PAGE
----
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Ill. county's voters reject anti-fracking measure

Published on NewsOK Modified: March 19, 2014 at 1:08 pm •  Published: March 19, 2014

ST. LOUIS (AP) — Voters in a struggling southern Illinois county have rejected a ballot referendum meant to pressure the county's governing board to restrict a debated oil drilling practice, leaving open the question of whether the measure failed because of confusion or the prevailing need for jobs.

With nearly half of the county's registered voters casting ballots during spring primaries traditionally marked by low turnout, the measure involving hydraulic fracturing, or fracking, failed Tuesday by a 600-vote margin, Johnson County Clerk Robin Harper-Whitehead said.

More than 2,220 people voted against the provision, while about 1,600 backed it, Harper-Whitehead said. There are 14 outstanding absentee ballots.

The nonbinding referendum was meant to advise the county's commission whether it should resist the drilling practice that involves blasting rock formations deep underground with water, sand and chemicals to release trapped oil and gas. While there's question about whether Johnson County even has sizeable underground oil reserves, critics of Tuesday's ballot measure had claimed environmentalists were hoping to make the county an anti-fracking foothold from which they could extend their campaign to other counties.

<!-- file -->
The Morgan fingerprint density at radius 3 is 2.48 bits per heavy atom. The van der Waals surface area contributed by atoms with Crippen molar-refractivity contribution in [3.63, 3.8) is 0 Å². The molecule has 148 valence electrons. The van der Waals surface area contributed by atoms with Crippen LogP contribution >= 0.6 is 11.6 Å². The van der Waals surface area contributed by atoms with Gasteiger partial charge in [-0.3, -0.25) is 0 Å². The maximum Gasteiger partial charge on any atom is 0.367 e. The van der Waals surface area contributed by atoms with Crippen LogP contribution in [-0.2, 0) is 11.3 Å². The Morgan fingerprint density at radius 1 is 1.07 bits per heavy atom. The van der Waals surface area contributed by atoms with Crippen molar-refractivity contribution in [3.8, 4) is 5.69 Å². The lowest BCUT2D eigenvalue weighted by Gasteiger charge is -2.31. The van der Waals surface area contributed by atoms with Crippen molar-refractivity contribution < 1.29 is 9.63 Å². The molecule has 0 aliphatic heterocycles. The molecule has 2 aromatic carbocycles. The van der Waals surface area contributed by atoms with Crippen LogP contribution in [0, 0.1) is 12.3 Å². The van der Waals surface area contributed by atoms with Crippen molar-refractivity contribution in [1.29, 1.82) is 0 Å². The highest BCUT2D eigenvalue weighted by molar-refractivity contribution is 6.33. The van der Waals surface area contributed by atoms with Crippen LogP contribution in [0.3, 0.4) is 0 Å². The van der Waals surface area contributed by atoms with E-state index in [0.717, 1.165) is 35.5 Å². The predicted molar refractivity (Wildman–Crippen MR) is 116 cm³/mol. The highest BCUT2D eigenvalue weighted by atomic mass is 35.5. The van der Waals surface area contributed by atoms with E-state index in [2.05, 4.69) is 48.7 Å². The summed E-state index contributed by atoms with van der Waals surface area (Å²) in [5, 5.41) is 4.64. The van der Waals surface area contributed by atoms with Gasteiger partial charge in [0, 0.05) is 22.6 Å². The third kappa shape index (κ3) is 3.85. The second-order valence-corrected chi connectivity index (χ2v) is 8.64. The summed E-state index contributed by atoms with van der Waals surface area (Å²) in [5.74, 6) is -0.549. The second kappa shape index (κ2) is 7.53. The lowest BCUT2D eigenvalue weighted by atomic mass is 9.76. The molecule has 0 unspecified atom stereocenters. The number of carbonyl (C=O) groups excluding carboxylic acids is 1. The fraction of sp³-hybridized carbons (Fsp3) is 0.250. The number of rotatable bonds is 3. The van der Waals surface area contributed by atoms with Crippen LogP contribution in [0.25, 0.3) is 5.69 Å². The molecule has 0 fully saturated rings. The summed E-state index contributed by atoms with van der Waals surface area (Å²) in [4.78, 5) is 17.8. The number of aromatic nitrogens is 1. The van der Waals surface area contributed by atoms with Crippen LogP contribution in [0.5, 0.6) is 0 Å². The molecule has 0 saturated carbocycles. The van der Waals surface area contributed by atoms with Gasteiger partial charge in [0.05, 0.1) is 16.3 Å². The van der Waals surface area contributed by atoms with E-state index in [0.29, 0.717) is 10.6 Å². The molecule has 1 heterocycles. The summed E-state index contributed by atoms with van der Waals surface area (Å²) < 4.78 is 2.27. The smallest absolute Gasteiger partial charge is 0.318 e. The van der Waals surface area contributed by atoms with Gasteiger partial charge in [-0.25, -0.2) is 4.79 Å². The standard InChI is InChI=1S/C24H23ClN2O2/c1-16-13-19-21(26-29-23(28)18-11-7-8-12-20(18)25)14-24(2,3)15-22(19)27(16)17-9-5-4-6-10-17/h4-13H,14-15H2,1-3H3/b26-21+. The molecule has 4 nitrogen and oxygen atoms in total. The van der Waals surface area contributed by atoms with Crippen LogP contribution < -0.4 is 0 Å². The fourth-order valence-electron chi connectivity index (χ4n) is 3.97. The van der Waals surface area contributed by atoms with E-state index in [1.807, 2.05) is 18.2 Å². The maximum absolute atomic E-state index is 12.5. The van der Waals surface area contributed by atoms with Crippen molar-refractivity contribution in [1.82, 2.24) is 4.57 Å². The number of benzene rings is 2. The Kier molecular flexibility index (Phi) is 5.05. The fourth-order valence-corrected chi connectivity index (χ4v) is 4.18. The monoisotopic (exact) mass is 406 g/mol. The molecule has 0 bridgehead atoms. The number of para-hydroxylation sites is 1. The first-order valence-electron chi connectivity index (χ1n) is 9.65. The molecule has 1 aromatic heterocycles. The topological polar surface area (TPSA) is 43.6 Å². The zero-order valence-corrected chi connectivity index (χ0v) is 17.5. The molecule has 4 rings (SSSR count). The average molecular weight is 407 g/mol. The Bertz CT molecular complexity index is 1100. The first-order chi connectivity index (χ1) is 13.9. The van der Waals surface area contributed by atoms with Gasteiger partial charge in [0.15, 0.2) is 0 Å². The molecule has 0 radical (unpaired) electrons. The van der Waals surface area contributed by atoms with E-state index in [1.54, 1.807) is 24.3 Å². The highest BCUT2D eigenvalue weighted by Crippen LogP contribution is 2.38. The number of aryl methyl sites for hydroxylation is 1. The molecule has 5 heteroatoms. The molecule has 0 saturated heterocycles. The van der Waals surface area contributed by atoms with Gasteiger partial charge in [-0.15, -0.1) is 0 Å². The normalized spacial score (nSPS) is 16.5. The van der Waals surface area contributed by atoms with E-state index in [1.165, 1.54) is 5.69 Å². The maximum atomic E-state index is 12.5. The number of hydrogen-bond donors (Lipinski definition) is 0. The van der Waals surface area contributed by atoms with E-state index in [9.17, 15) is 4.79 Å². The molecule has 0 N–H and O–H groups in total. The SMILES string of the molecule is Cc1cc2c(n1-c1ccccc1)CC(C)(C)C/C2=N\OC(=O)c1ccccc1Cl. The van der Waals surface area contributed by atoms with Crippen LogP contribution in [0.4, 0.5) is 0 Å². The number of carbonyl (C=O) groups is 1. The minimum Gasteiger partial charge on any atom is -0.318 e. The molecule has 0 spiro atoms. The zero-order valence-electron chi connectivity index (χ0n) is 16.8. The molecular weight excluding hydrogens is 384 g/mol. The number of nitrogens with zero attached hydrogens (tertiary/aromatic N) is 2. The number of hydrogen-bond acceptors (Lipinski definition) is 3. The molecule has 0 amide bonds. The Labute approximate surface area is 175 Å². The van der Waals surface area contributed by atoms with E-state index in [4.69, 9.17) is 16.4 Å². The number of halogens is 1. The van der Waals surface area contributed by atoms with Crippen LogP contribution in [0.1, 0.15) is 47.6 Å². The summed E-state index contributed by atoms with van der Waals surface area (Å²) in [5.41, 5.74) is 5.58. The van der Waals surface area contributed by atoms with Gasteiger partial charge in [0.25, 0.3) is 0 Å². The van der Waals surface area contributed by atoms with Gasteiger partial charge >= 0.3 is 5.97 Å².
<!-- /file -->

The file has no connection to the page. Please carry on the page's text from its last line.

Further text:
Harper-Whitehead and others in the county had welcomed an Election Day resolution of the issue, which for months had divided residents and hijacked the County Commission meetings. Fracking opponents worried about the possible risks it poses to public health and the environment, including the groundwater. But Monty Sanders — owner of 50 acres and operator of a small-engine repair shop — and others opposed to fracking restrictions argued that the drilling could provide an economic jolt to the county's economy, pointing to the boon it has been in some places.

"There isn't much down here, and something like that could bring in thousands of jobs. It's a big deal. We need jobs, and we need revenue," Sanders, 59, said Wednesday, a day after voting against the referendum. "I'm a landowner, and if I wanted fracking on my property. it's my business. By God if I could, I would."

The state's Legislature passed a law last year allowing fracking in Illinois, and the state Department of Natural Resources is in the process of drafting rules to govern it.

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